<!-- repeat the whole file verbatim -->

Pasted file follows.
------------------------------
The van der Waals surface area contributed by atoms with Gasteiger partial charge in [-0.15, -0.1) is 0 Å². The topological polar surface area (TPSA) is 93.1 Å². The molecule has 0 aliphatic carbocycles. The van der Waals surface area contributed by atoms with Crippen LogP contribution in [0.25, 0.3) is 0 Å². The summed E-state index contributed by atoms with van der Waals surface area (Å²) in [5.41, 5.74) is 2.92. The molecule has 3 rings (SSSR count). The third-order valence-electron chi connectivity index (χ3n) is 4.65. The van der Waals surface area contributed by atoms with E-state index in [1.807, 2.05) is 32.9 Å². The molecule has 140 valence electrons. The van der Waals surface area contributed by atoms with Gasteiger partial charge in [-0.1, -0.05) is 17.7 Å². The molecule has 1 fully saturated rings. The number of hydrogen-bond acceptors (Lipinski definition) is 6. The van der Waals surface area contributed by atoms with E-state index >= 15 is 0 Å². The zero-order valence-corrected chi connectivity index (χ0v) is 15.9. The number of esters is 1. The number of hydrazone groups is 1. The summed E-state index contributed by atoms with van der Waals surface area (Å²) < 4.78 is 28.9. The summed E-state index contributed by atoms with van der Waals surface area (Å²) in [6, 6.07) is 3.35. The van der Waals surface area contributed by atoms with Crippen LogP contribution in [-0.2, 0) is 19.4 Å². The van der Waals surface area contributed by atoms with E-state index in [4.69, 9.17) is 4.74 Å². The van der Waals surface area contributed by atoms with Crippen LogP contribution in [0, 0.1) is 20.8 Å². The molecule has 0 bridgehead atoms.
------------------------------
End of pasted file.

The van der Waals surface area contributed by atoms with Gasteiger partial charge in [-0.15, -0.1) is 0 Å². The topological polar surface area (TPSA) is 93.1 Å². The molecule has 0 aliphatic carbocycles. The van der Waals surface area contributed by atoms with Crippen LogP contribution in [0.25, 0.3) is 0 Å². The summed E-state index contributed by atoms with van der Waals surface area (Å²) in [5.41, 5.74) is 2.92. The molecule has 3 rings (SSSR count). The third-order valence-electron chi connectivity index (χ3n) is 4.65. The van der Waals surface area contributed by atoms with E-state index in [1.807, 2.05) is 32.9 Å². The molecule has 140 valence electrons. The van der Waals surface area contributed by atoms with Gasteiger partial charge in [-0.1, -0.05) is 17.7 Å². The molecule has 1 fully saturated rings. The number of hydrogen-bond acceptors (Lipinski definition) is 6. The van der Waals surface area contributed by atoms with E-state index >= 15 is 0 Å². The zero-order valence-corrected chi connectivity index (χ0v) is 15.9. The number of esters is 1. The number of hydrazone groups is 1. The summed E-state index contributed by atoms with van der Waals surface area (Å²) < 4.78 is 28.9. The summed E-state index contributed by atoms with van der Waals surface area (Å²) in [6, 6.07) is 3.35. The van der Waals surface area contributed by atoms with Crippen LogP contribution in [-0.2, 0) is 19.4 Å². The van der Waals surface area contributed by atoms with E-state index in [4.69, 9.17) is 4.74 Å². The van der Waals surface area contributed by atoms with Crippen LogP contribution in [0, 0.1) is 20.8 Å². The molecule has 0 bridgehead atoms.